Month: June 2009

Prague’s Version of the Biennale: Rough, Robust, and Real

Karlin Hall facade

Karlin Hall facade

In art, to each his own, and Prague is ringing in its own version (4th annual) of Venice’s storied Biennale through the end of July. Only Prague hasn’t done it up like Venice does (with, according to the NYT, flotillas of big shiny yachts and huge crowds elbowing to see art in labyrinthine Gothic palazzos). From what I’m reading about Prague’s version, it may be more honest as this stripped-down, bare-bones, low-budget endeavor (perhaps Venice’s started out this way; nah, not likely). Prague’s Biennale is housed in Karlin Hall, a massive and decayed former industrial space. Karlin’s enigmatic appeal prompted one viewer to write on his blog

It was such a refreshing and compelling staging that I wandered, virtually alone in the alleys almost the whole day. I loved that the works were only lit up by natural light, offering a precious and quite unique way to look at Art; no orange spots nailing a painting nor buzzing fluorescent lights disrupting the moment… [it] looks clearly held together by the fierce will of the artists, curators and gallerists who participated.

What does the look of the space matter? Prague is able to boast that at 230 artists, it’s showing the most artists of any biennale, proving that glitz and glamour is not what success requires (even though the woman in the pink wig looks suspiciously like Karlin sold out and in a “deer in headlights” moment roughed up some guerilla glitz and glamour).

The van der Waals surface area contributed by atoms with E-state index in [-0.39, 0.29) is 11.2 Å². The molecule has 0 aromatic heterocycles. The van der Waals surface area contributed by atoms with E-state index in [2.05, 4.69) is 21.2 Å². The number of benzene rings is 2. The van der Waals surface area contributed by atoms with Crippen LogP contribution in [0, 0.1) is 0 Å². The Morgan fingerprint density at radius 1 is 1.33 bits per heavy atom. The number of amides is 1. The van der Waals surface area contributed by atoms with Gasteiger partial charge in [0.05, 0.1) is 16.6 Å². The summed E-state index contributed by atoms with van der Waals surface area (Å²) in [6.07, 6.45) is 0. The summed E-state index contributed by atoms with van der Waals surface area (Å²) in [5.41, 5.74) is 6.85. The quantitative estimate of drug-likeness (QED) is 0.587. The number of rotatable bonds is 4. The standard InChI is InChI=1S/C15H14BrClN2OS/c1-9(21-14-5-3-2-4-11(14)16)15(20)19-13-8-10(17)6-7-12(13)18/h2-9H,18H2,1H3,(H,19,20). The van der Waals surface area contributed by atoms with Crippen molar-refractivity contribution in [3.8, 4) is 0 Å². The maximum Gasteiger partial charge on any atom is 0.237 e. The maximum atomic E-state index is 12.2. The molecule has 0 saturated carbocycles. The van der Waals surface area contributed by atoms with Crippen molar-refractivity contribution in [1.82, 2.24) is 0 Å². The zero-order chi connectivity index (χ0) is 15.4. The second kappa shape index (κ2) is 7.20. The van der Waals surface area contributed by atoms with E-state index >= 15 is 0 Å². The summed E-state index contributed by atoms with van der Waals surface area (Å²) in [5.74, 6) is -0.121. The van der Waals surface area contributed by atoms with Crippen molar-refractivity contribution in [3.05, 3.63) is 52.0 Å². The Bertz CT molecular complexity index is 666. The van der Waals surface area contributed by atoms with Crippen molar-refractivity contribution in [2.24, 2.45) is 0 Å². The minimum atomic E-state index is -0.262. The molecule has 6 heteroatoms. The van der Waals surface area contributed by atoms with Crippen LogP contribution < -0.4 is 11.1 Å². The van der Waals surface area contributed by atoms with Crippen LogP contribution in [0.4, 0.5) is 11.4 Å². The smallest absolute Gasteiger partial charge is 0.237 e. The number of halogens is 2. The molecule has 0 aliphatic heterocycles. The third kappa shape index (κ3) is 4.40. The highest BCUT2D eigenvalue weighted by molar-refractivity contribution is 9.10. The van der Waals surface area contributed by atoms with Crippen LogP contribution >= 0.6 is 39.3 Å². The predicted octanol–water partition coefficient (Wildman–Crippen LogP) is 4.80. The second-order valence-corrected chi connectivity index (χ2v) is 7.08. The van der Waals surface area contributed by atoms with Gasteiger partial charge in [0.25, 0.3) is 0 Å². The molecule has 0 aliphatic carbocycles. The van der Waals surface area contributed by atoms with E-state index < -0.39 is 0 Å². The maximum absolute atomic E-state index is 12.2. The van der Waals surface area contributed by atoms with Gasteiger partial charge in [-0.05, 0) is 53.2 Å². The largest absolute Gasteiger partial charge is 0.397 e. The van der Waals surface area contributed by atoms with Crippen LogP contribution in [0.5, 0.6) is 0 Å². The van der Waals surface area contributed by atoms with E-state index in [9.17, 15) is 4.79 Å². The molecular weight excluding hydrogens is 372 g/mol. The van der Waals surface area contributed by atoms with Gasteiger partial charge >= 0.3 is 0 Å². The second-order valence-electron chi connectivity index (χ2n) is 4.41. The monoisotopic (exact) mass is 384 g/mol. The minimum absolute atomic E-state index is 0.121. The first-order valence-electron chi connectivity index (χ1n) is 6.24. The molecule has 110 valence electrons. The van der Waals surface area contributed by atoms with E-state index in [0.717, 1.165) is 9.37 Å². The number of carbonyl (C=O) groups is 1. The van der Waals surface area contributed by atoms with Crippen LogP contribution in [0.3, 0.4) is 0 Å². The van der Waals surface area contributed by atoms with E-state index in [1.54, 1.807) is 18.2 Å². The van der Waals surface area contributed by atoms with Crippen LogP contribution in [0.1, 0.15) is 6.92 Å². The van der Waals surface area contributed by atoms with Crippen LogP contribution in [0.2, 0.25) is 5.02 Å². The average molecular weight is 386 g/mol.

Bravo, Prague!

Giacometti: More Than You Know

Giacometti - What You Know

Giacometti - What You Know

Everybody knows Giacometti’s emaciated figures — the ones  that should be grotesque, but are instead objects of our fascination, and despite ourselves, we find them strangely friendly. But these figures only comprised a small portion of his life’s work.

Just ending is an exhibition at the Peter Freeman gallery in NYC that celebrates his drawings — drawings that are “figures…built up out of a complex web of searching line, form and erasure—as if the artist were in an unending process of stopping and starting, of decision and indecision. Their sense of becoming and of dissolving simultaneously are what made Giacometti’s figures the poster children for Existentialism.”

But across his life’s work he focused not just on the human body, but on everyday things, like trees, flowers, apples rolling across a table. The guest curator, Meredith Harper, reinforces Giacometti’s range of styles across his career:

It is as if Giacometti, as evinced from this remarkable exhibition, were reinventing the act of drawing every time he put pen, pencil or crayon to paper.

I think the exhibition is a good example of an artist’s constant quest for metamorphosis and their constant effort to evolve — whether in brushstroke, texture, composition, or [insert endless range of possibilities]…

Giacometti - What You May Not Know

Giacometti - What You May Not Know

‘Alberto Giacometti: Drawings’ http://online.wsj.com/article/SB10001424052970204005504574230261629069236.html